All density   Average Length Columns

0.003759399   4              ProductID

 

RANGE_HI_KEY RANGE_ROWS    EQ_ROWS       DISTINCT_RANGE_ROWS 

707          0             3083          0                   

708          0             3007          0                   

709          0             188           0                   

In this case SQL Server used the histogram to find the value of ProductID 709, defined as RANGE_HI_KEY, and finds the estimated number of rows 188, defined as EQ_ROWS.

Let us now change the stored procedure to use local variables

ALTER PROCEDURE test (@pid int)

AS

DECLARE @lpid int

SET @lpid = @pid

SELECT * FROM Sales.SalesOrderDetail

WHERE ProductID = @lpid

Run the procedure again using the same value

EXEC test @pid = 709

This time we get a different plan, using a clustered index scan, as shown next

clip_image004

Local variables are not known at optimization time so the Query Optimizer is not able to use the value 709 for the optimization, as it did before. Actually, this time it does not matter which value you use, you always will get the same estimated number of rows and the same plan. The estimated number of rows is 456.079.

Now use the version of the stored procedure with OPTIMIZE FOR UNKNOWN

ALTER PROCEDURE test (@pid int)

AS

SELECT * FROM Sales.SalesOrderDetail

WHERE ProductID = @pid

OPTION (OPTIMIZE FOR UNKNOWN)

You will notice that it is behaving the same as with local variables, it is getting an estimated number of rows of 456.079 and getting the same plan, using a clustered index scan.

But now let us see how SQL Server is obtaining the value 456.079 and what the reasoning behind this is.

Density is defined as 1 / number of distinct values. The SalesOrderDetail table has 266 distinct values for ProductID, so the density is calculated as 1 / 266 or 0.003759399 as shown before on the statistics object. One assumption in the statistics mathematical model used by SQL Server is the uniformity assumption. Since in this case SQL Server can not use the histogram, the uniformity assumption tells that for any given value the data distribution is the same. To obtain the estimated number of records SQL Server will multiply the density by the current total number of records, 0.003759399 * 121,317 or 456.079, as shown on the plan. This is also the same as to divide the total number of records by the number of distinct values, 121,317 / 266, which also gives 456.079.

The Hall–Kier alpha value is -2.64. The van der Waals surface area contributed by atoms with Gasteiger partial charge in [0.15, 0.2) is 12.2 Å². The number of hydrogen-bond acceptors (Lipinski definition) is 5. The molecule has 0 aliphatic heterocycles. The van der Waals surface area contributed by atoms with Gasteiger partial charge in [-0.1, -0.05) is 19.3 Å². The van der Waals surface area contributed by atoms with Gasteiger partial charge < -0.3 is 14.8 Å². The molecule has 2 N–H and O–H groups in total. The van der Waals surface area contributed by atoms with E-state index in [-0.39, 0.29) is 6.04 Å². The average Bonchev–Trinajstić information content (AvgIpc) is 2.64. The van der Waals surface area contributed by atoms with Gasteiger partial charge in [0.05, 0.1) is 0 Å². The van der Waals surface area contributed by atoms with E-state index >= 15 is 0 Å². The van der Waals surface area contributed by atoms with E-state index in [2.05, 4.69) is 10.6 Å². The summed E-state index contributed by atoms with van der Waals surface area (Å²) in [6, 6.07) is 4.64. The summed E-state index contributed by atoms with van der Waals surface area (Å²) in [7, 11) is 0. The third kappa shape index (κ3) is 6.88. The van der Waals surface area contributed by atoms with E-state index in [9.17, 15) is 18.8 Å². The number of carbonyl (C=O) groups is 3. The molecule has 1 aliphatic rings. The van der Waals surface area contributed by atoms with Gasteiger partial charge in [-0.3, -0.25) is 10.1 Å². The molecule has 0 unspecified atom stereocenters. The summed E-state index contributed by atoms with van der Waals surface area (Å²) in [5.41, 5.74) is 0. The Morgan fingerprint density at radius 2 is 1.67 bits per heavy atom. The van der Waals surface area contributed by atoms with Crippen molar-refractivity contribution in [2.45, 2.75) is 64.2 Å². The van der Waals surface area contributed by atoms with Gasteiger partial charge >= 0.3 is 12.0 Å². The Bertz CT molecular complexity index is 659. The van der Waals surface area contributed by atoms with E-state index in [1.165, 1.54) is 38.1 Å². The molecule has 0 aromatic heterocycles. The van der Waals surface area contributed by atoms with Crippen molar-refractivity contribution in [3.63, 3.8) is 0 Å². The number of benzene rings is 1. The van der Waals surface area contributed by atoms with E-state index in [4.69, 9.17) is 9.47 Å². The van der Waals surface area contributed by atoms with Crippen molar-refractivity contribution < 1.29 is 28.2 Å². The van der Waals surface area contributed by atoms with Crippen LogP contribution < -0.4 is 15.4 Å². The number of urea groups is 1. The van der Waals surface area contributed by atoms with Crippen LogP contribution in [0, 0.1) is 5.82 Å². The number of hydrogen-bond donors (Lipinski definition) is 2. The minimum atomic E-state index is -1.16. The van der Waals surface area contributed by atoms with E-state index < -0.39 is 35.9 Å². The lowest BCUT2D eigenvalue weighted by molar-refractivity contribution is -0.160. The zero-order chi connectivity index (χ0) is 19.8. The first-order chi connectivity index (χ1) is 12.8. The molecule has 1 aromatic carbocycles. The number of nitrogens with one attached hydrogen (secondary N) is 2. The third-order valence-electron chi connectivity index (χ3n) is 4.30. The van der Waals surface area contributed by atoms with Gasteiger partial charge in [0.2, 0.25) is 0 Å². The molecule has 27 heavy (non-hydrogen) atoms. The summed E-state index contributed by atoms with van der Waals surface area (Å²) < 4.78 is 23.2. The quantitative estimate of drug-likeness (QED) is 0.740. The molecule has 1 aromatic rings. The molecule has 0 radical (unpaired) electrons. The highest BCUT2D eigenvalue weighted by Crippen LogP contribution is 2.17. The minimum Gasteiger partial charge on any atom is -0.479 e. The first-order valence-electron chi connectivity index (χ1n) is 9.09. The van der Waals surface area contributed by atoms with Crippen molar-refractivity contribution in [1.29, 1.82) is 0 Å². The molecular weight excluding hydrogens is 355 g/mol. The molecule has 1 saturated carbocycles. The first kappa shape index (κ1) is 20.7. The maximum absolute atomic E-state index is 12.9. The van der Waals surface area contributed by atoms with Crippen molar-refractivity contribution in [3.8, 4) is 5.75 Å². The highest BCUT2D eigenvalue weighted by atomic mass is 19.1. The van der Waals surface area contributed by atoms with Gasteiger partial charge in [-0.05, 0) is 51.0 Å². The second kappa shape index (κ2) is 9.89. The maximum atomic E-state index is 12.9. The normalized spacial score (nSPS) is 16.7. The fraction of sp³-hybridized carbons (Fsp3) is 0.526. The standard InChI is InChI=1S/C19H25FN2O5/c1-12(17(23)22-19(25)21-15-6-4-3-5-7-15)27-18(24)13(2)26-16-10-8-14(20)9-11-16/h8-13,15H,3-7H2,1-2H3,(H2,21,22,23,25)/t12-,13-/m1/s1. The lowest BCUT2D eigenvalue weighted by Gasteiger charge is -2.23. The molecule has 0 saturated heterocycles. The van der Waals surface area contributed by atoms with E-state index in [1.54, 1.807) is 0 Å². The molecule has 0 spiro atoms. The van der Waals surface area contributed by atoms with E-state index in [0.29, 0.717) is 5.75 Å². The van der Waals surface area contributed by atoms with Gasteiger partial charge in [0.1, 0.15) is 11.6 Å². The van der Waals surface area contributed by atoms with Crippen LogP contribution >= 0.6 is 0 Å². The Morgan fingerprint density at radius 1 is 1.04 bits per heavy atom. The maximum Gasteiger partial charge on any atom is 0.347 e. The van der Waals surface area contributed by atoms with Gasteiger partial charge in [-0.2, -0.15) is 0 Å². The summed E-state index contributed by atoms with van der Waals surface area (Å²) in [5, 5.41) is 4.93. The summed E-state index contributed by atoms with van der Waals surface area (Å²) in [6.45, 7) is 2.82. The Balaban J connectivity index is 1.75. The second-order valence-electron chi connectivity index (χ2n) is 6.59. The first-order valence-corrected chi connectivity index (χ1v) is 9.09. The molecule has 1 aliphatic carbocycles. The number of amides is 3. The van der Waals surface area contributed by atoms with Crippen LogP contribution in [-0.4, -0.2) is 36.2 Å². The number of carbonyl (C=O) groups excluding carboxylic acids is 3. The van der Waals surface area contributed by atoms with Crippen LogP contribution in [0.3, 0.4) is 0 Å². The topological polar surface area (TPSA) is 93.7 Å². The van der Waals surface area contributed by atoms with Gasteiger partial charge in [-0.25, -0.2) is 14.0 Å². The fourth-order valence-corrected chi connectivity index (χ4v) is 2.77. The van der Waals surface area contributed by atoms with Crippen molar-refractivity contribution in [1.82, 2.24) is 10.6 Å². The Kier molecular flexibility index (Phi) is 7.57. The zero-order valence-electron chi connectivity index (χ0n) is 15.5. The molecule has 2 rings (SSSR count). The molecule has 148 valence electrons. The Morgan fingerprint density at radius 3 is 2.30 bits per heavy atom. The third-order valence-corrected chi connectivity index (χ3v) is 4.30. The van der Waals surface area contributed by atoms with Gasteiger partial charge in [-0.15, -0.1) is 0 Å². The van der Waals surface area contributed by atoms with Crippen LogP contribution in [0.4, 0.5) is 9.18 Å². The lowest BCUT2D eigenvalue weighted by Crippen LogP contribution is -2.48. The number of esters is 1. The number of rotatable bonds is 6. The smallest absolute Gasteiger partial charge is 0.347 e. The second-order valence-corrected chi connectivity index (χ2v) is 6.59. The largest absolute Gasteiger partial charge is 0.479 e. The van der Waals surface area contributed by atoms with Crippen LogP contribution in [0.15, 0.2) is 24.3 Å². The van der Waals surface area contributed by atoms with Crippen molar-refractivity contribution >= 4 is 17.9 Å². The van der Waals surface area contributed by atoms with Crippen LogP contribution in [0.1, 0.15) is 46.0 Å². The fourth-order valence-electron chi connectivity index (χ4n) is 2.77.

Finally, I would conclude saying that the benefit of using OPTIMIZE FOR UNKNOWN is that you always get the same execution plan, just make sure that the chosen plan benefits most of the instances of your query.

The Parameter Sniffing Problem

SQL Server can use the histogram of a statistics object to estimate the cardinality of a predicate and use this information to produce an optimal execution plan. The Query Optimizer accomplishes this by first inspecting the values of the query parameters. This behavior is called parameter sniffing and it is a good thing: getting an execution plan tailored to the current parameters of a query improves the performance of your applications. We also know that the plan cache can store these execution plans so they can be reused the next time the same query needs to be executed again. This saves optimization time and CPU resources as the query does not need to be compiled again.

However, although the Query Optimizer and the plan cache work fine together most of the times, occasionally some performance problems can appear. Since the Query Optimizer can produce more than one execution plan for the same query, depending on the value of its parameters, caching and reusing only one of these plans may be a performance issue for an instance of this query that could benefit from a better plan. This is a known problem with queries using explicit parameterization which is for example the case of the stored procedures. Let me show you an example of what the problem is and a few recommendations on how to fix it. Create the following stored procedure on the AdventureWorks database

CREATE PROCEDURE test (@pid int)

AS

SELECT * FROM Sales.SalesOrderDetail

WHERE ProductID = @pid

Run the following statement to execute the stored procedure and request to display its execution plan

EXEC test @pid = 897

The Query Optimizer estimates that only a few records will be returned by this query and produces the following execution plan which uses an index seek operator, to quickly find the records using an existing nonclustered index; and a key lookup operator, to search on the base table for the remaining columns requested on the query.

clip_image002

This index seek-key lookup combination is a good choice in this case because the query is highly selective. Let us run the same stored procedure again with a different ProductID value. For the following test, include a SET STATISTICS ION statement to display the amount of disk activity generated by the query